Jon Gosselin in the Wilderness
WHICH IS ESSENTIALLY why we care about Jon Gosselin again. But let’s get something straight, people: Jon may be punching clock at a podunk restaurant, and he may be living in a cabin in the woods on a 28-acre plot that once hosted a nudist colony. But that doesn’t mean he’s hit “rock bottom,” as one interviewer recently suggested. On the contrary, he’ll tell you, this Walden phase he’s going through, it’s all part of the plan.
But first, for the uninitiated: Jon and Kate get married, have twins, then have sextuplets in 2004. The Discovery Channel offers them a contract, starting at $2,000 an episode, to let a camera crew document their lives. As their paychecks grow more substantial, Jon and Kate quit their jobs, she as a nurse, he as an IT guy for Governor Ed Rendell’s office. In print, Kate is often described as “shrewish,” which sounds mean and possibly sexist, until you watch the show and realize it’s accurate. In 2009, Jon is photographed with a string of younger women; the marriage falls apart. He becomes a tabloid sensation and forfeits most of the goodwill he generated over five seasons of masochistic subservience to Kate. The episode in which the couple announces their separation breaks the all-time viewership record for a reality TV series.
After Jon left Jon & Kate Plus 8, Kate busied herself with Kate Plus 8, followed by stints on Dancing with the Stars and Celebrity Wife Swap. She’s been out of work since losing her blogging gig with CouponCabin.com, but has expressed interest in returning to television.
As for Jon, he partied in New York City, the Hamptons and Park City, Utah, making money by doing personal appearances and selling tips about himself to the tabloids. After that burned off, he installed solar panels in New Jersey, but all the good renewable-energy work was in New England and he didn’t want to be that far from his kids. So he returned to his roots in IT, doing “Help Desk Level 3 and Inside Sales” for Omega Systems in West Lawn, Pennsylvania. His LinkedIn page hasn’t been updated to reflect his most recent gigs, at Black Dog and another restaurant called Emily’s. Seems a little ungracious; without them, there might never have been a comeback.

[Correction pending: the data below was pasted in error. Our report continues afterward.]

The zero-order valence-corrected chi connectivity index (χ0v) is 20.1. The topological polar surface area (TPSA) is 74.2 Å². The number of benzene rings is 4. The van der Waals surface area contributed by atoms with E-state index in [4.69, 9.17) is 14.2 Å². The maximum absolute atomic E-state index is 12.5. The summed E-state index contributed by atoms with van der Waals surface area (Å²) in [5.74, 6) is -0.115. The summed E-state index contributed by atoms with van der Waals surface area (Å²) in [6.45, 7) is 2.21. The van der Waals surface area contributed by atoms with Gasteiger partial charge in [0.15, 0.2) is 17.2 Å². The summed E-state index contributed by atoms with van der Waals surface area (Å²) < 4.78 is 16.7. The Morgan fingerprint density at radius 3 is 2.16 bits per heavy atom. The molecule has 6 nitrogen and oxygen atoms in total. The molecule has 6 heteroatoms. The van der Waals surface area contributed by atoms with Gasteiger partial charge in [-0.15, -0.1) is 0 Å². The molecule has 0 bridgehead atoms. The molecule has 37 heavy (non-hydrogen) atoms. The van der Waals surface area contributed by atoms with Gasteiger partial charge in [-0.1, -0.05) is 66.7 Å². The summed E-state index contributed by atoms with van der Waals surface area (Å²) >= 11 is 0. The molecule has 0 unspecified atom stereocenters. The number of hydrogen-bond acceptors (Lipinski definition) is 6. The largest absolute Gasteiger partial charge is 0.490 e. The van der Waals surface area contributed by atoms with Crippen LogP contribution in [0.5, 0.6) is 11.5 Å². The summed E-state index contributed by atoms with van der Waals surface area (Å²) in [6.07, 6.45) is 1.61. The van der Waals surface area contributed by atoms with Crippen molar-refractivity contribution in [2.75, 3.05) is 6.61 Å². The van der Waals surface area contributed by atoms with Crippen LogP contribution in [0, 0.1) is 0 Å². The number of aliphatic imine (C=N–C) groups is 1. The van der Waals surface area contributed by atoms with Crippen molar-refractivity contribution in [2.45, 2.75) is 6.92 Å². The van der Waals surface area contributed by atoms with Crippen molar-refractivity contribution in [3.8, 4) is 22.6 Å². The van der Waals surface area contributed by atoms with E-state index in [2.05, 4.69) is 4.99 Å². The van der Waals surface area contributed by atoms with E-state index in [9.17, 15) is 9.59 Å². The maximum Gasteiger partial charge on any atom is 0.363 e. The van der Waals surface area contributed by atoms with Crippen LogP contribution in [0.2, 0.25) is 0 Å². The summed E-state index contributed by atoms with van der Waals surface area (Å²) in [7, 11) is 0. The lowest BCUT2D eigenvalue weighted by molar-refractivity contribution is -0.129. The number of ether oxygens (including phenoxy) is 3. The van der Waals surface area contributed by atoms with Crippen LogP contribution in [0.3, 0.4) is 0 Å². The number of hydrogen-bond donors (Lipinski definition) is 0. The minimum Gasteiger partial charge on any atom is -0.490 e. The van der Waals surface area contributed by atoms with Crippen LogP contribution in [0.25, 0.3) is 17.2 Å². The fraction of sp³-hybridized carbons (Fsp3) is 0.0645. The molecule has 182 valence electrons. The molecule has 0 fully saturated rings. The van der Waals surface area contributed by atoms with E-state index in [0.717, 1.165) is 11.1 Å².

Last August 26th, Kate sued Jon and a former tabloid writer named Robert Hoffman for, among other things, violation of section 18 U.S.C. § 1030 of the Computer Fraud and Abuse Act (in federal court, as Jon likes to point out). According to Kate, Jon stole a computer hard drive from their house and hacked into her email, giving Hoffman personal information—including a typed-out diary that allegedly indicates she abused her children—that Hoffman then self-published in a book called Kate Gosselin: How She Fooled the World. Amazon quickly pulled it when legal issues surfaced in 2012.
Three weeks after the suit was filed, Entertainment Tonight caught wind of Jon’s new job and rolled into Stouchsburg to film a three-minute segment called “Jon Gosselin Today: Waiter & Cabin Dweller.” Two days after that aired, a British paparazza tailed Jon after his shift at Emily’s to take a picture of the cabin. She got the shot, along with one of Jon pulling out a .45 caliber handgun, which he then fired to chase her away. (“It is a great shot when I’m pulling out my weapon,” he admits.) The View and Oprah came calling.
Even aside from the usual questions about how to brand and market oneself, Jon’s been doing a lot of thinking about the meaning of his new life as Waiter & Cabin Dweller. “It’s called: going into the woods,” he tells me 10 days later, as we’re cruising around Berks County. “Like, I always look at it like, if you’re in the woods, you take a path out of the woods. It doesn’t work? You come back in the woods, ’cause you’re comfortable. And then you figure out your shit—out of the woods again. Everyone does it. CEOs lose their jobs, they go back in the woods, they think they hit rock bottom because their lifestyle changed. But in actuality, they go and invent shit. Like Steve Jobs. Or Bill Gates, or, you know what I mean? Recession breeds innovation. So I just start thinking what I can do.”
What he’s doing is coming out of the woods.